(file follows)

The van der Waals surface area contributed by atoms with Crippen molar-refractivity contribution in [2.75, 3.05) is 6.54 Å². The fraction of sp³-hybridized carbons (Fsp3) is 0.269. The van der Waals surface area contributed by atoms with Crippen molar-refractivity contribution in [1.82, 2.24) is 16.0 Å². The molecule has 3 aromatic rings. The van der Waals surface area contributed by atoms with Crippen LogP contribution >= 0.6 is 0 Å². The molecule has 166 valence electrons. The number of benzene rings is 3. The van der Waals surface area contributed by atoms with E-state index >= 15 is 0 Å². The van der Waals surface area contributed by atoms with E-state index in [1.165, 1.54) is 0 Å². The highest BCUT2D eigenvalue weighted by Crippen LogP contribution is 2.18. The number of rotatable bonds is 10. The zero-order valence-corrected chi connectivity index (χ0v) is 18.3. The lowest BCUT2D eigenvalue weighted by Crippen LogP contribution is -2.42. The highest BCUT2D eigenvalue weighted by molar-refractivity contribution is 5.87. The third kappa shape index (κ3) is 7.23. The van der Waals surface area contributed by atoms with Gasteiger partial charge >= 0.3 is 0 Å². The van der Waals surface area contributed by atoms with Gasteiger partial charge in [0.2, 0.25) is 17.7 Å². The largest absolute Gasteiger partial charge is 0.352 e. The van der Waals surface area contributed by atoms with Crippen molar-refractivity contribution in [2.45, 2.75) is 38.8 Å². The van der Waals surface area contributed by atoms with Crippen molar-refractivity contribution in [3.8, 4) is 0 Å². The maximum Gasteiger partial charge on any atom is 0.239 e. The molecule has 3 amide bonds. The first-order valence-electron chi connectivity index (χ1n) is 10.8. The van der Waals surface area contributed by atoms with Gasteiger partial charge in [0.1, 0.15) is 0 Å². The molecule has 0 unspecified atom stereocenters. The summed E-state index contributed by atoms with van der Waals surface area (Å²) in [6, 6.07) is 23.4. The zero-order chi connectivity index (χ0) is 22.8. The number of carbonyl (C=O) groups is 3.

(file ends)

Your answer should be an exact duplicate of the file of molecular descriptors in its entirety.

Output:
The van der Waals surface area contributed by atoms with Crippen molar-refractivity contribution in [2.75, 3.05) is 6.54 Å². The fraction of sp³-hybridized carbons (Fsp3) is 0.269. The van der Waals surface area contributed by atoms with Crippen molar-refractivity contribution in [1.82, 2.24) is 16.0 Å². The molecule has 3 aromatic rings. The van der Waals surface area contributed by atoms with Crippen LogP contribution >= 0.6 is 0 Å². The molecule has 166 valence electrons. The number of benzene rings is 3. The van der Waals surface area contributed by atoms with E-state index >= 15 is 0 Å². The van der Waals surface area contributed by atoms with E-state index in [1.165, 1.54) is 0 Å². The highest BCUT2D eigenvalue weighted by Crippen LogP contribution is 2.18. The number of rotatable bonds is 10. The zero-order valence-corrected chi connectivity index (χ0v) is 18.3. The lowest BCUT2D eigenvalue weighted by Crippen LogP contribution is -2.42. The highest BCUT2D eigenvalue weighted by molar-refractivity contribution is 5.87. The third kappa shape index (κ3) is 7.23. The van der Waals surface area contributed by atoms with Gasteiger partial charge >= 0.3 is 0 Å². The van der Waals surface area contributed by atoms with Gasteiger partial charge in [0.2, 0.25) is 17.7 Å². The largest absolute Gasteiger partial charge is 0.352 e. The van der Waals surface area contributed by atoms with Crippen molar-refractivity contribution in [2.45, 2.75) is 38.8 Å². The van der Waals surface area contributed by atoms with Crippen molar-refractivity contribution in [3.8, 4) is 0 Å². The maximum Gasteiger partial charge on any atom is 0.239 e. The molecule has 3 amide bonds. The first-order valence-electron chi connectivity index (χ1n) is 10.8. The van der Waals surface area contributed by atoms with Gasteiger partial charge in [0.1, 0.15) is 0 Å². The molecule has 0 unspecified atom stereocenters. The summed E-state index contributed by atoms with van der Waals surface area (Å²) in [6, 6.07) is 23.4. The zero-order chi connectivity index (χ0) is 22.8. The number of carbonyl (C=O) groups is 3.